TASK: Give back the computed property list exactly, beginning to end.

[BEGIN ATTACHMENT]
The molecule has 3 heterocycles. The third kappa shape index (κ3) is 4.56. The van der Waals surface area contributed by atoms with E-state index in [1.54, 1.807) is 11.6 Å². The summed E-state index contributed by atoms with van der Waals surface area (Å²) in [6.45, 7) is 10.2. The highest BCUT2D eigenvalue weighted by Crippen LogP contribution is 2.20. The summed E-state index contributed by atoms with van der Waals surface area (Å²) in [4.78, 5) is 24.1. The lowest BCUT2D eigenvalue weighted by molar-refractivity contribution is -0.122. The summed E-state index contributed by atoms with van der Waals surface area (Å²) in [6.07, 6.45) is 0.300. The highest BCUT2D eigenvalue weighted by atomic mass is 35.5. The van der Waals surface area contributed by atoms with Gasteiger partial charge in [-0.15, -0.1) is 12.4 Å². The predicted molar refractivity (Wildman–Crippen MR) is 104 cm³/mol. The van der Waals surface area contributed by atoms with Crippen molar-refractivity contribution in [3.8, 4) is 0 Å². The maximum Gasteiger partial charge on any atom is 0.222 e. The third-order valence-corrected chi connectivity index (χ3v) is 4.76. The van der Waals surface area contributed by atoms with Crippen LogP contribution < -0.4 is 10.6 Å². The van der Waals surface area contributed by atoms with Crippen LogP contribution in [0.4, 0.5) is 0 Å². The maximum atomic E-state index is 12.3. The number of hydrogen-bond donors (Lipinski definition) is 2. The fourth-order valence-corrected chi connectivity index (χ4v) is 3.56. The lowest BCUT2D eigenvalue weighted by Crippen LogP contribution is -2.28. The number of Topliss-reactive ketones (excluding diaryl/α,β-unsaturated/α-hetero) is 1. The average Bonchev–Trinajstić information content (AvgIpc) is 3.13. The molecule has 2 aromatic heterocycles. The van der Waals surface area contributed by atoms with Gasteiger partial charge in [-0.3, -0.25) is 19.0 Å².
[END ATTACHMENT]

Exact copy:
The molecule has 3 heterocycles. The third kappa shape index (κ3) is 4.56. The van der Waals surface area contributed by atoms with E-state index in [1.54, 1.807) is 11.6 Å². The summed E-state index contributed by atoms with van der Waals surface area (Å²) in [6.45, 7) is 10.2. The highest BCUT2D eigenvalue weighted by Crippen LogP contribution is 2.20. The summed E-state index contributed by atoms with van der Waals surface area (Å²) in [4.78, 5) is 24.1. The lowest BCUT2D eigenvalue weighted by molar-refractivity contribution is -0.122. The summed E-state index contributed by atoms with van der Waals surface area (Å²) in [6.07, 6.45) is 0.300. The highest BCUT2D eigenvalue weighted by atomic mass is 35.5. The van der Waals surface area contributed by atoms with Gasteiger partial charge in [-0.15, -0.1) is 12.4 Å². The predicted molar refractivity (Wildman–Crippen MR) is 104 cm³/mol. The van der Waals surface area contributed by atoms with Crippen molar-refractivity contribution in [3.8, 4) is 0 Å². The maximum Gasteiger partial charge on any atom is 0.222 e. The third-order valence-corrected chi connectivity index (χ3v) is 4.76. The van der Waals surface area contributed by atoms with Crippen LogP contribution < -0.4 is 10.6 Å². The van der Waals surface area contributed by atoms with Crippen LogP contribution in [0.4, 0.5) is 0 Å². The maximum atomic E-state index is 12.3. The number of hydrogen-bond donors (Lipinski definition) is 2. The fourth-order valence-corrected chi connectivity index (χ4v) is 3.56. The lowest BCUT2D eigenvalue weighted by Crippen LogP contribution is -2.28. The number of Topliss-reactive ketones (excluding diaryl/α,β-unsaturated/α-hetero) is 1. The average Bonchev–Trinajstić information content (AvgIpc) is 3.13. The molecule has 2 aromatic heterocycles. The van der Waals surface area contributed by atoms with Gasteiger partial charge in [-0.3, -0.25) is 19.0 Å².